3D-Coat is one of those 3D applications that for many years has flown under the radar of the wider 3D arts community. Increasingly, however, this little gem of a program is drawing attention because of its excellent development and its very competitive pricing. Pilgway, the company that created and is developing 3DCoat, has done a remarkable job of raising awareness of their program by focusing primarily on the quality of the program and their customer service.
I recently had a chance to work with the newest version of 3D-Coat (version 4.7) which adds, among many other new additions, a Physically Based Shader (PBR) and some great new low-poly modeling Retopology tools. At this point, let's look at a fuller list of what's new in 3D-Coat 4.7
WHATS NEW IN 3D-COAT 4.7
New Physically Based Shader. Now GGX lighting natively supported. This means:
- Almost all Voxel Shaders are PBR compatible now. Each shader has rich set of parameters, including different textures, SSS, Gloss, Metalness, Cavity and Bulge settings. Very good support of cavity and bulge is present in realtime.
- All PBR shaders effects (except pseudo SSS effect) are exactly baked into paint room.
- PicMat-s are also present but it is not guaranteed that they will be baked correctly, so use them only on intermediate stage.
- GGX exact support means compatibility with most of current game and render engines.
- Multiple maps Baking, including AO, SSS.
- New Export Constructor. It allows to pack many channels into one texture in custom way. It helps to adopt 3D-Coats texture export for any render or game engine.
- Anti-aliased painting introduced everywhere: Vertex Painting, PPP, MV, Ptex. It is applied to stencils, materials, brushes, text, curved pictures.
- New low-poly modeling Retopo Tools: Cut and Connect, Extrude faces, extrude vertices, Intrude, Shell.
- New Primitives Added: screws, spirals, etc with rich Options set
WORKING WITH 3DCOAT 4.7
Installation and set up for 3D-Coat 4.7 is simple and easy. Once installed, the interface is slightly daunting with lots of shelves and icons, but once you become familiar with the 3DCoat workflow, it all makes sense and is quite intuitive.
3D-Coat uses the idea of rooms for doing things in the application (similar to Poser). When you first open the program, you are presented with several possible rooms to work in (sculpting, voxel sculpting, UV and retopology are just a few). Of course, most of the UI is easily customized, so you can set up the interface any way you like.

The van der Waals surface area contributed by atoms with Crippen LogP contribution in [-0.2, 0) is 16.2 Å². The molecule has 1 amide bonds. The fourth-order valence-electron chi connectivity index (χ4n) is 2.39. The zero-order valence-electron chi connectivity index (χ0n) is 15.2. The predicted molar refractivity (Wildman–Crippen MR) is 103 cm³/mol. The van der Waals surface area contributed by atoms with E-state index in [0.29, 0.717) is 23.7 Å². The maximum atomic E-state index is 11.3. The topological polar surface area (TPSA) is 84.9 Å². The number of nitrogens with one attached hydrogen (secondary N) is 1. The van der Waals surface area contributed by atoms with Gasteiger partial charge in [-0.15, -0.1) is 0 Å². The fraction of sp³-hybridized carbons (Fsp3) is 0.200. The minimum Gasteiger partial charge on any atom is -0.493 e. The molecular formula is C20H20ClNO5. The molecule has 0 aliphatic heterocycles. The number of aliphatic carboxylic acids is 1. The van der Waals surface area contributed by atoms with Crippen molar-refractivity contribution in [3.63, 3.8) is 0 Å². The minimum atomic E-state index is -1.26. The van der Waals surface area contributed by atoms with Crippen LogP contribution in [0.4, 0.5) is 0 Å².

Another great thing about the interface is that you have lots of presets and examples you can use to start a modeling or texturing project. Plus, you can combine these presets in ways that get you to the desired result very quickly. The new PBR (physically based rendering) viewport makes it so easy to work with your models and see the results in real time.
3D-Coat is known primarily for it's excellent voxel sculpting and it/s UV texturing. Voxel sculpting is different from traditional polygonal sculpting in that there is no subdivisions involved with the model you are working on. Instead it's the models density that you work with. Professional artists like character designer Anthony Jones used 3D-Coat as his primary tool for sculpting.
I found that voxel sculpting was a lot of fun once I got the hang of it. You'll have to double the resolution of the model if you want fine detail, but that's easily done with a click of a button. The variety of mirror tools, smoothing, pinching, et. al., enables you to create smooth even sculpts or to make hard lines if you are sculpting something like a gun or a machine.
POWERFUL PAINTING AND UV TOOLS
I suspect many users of 3D-Coat are drawn by its incredible UV mapping and painting capabilities. I certainly found this aspect of the program to be very easy to use and enjoyable which is something I can't say for many 3D applications I've used over the years. Both the UV room and the Paint room are intuitively design and simple to use. Simply by pressing the spacebar you get a whole suite of tools in the Paint room. And that's just one simple workflow opportunity. There are many, many more.
GETTING YOUR MODEL IN AND OUT OF OTHER PROGRAMS (APPLINK)
Introduced relatively recently, the Applink workflow in 3D-Coat allows you to communicate with many other 3D programs. Lightwave, Modo, Cinema 4D, Unity, Mixamo, Zbrush and many others can interact with 3D-Coat so that you can, for example, export a model from Maya and then retopologize or texture paint it inside of 3D-Coat. I tested Applink with Maya and had no problems bringing in a medium sized model into 3D-Coat for retopology.
a complete list of the applications 3D-Coat communicates with.
Applinks have to be installed into 3D-Coat for them to function. Free download links for approximately 16 major 3D applications are available at the 3D-Coat Applink page. There are videos for each app that guides you through the process.
At a fraction of the price of other 3D sculpting/modeling apps, 3D-Coat 4.7 is a steal. Updated functionality, better implementation of Applink and a tremendously fun process of modeling and texturing make 3D-Coat 4.7 a top choice for independent artists, game makers and pros who want to create or texture a model with speed. Perhaps the interface is a bit clumsy in places, but that's really nothing as you can redo the UI any way you like.
I really liked 3D-Coat and found the documentation, tutorials and discussion forums to be informative and helpful as well. Frankly, I don't understand why this outstanding 3D application isn't better known. You owe it to yourself to download the demo and try 3D-Coat 4.7.